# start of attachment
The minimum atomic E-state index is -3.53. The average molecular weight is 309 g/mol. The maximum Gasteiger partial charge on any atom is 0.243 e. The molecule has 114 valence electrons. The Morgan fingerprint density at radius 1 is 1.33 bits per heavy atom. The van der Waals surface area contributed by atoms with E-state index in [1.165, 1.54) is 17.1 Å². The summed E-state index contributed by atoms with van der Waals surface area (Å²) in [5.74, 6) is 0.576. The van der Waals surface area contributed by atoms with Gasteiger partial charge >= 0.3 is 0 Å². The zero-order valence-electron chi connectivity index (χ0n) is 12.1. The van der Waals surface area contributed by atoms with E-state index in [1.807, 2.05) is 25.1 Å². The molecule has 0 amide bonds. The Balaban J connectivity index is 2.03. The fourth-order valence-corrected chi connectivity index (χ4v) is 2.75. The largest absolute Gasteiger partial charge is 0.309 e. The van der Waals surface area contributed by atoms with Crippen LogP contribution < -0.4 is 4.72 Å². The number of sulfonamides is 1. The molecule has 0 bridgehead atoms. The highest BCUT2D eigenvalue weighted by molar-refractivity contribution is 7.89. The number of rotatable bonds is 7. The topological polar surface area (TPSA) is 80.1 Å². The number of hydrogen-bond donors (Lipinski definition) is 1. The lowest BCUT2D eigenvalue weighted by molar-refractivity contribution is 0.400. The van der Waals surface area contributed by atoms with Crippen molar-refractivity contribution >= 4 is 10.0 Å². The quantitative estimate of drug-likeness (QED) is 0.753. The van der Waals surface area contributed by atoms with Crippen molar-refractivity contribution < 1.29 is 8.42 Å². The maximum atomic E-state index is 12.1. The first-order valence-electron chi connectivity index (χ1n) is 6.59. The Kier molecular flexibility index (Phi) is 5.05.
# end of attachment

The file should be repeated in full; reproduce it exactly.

The minimum atomic E-state index is -3.53. The average molecular weight is 309 g/mol. The maximum Gasteiger partial charge on any atom is 0.243 e. The molecule has 114 valence electrons. The Morgan fingerprint density at radius 1 is 1.33 bits per heavy atom. The van der Waals surface area contributed by atoms with E-state index in [1.165, 1.54) is 17.1 Å². The summed E-state index contributed by atoms with van der Waals surface area (Å²) in [5.74, 6) is 0.576. The van der Waals surface area contributed by atoms with Gasteiger partial charge >= 0.3 is 0 Å². The zero-order valence-electron chi connectivity index (χ0n) is 12.1. The van der Waals surface area contributed by atoms with E-state index in [1.807, 2.05) is 25.1 Å². The molecule has 0 amide bonds. The Balaban J connectivity index is 2.03. The fourth-order valence-corrected chi connectivity index (χ4v) is 2.75. The largest absolute Gasteiger partial charge is 0.309 e. The van der Waals surface area contributed by atoms with Crippen LogP contribution < -0.4 is 4.72 Å². The number of sulfonamides is 1. The molecule has 0 bridgehead atoms. The highest BCUT2D eigenvalue weighted by molar-refractivity contribution is 7.89. The number of rotatable bonds is 7. The topological polar surface area (TPSA) is 80.1 Å². The number of hydrogen-bond donors (Lipinski definition) is 1. The lowest BCUT2D eigenvalue weighted by molar-refractivity contribution is 0.400. The van der Waals surface area contributed by atoms with Crippen molar-refractivity contribution >= 4 is 10.0 Å². The quantitative estimate of drug-likeness (QED) is 0.753. The van der Waals surface area contributed by atoms with Crippen molar-refractivity contribution < 1.29 is 8.42 Å². The maximum atomic E-state index is 12.1. The first-order valence-electron chi connectivity index (χ1n) is 6.59. The Kier molecular flexibility index (Phi) is 5.05.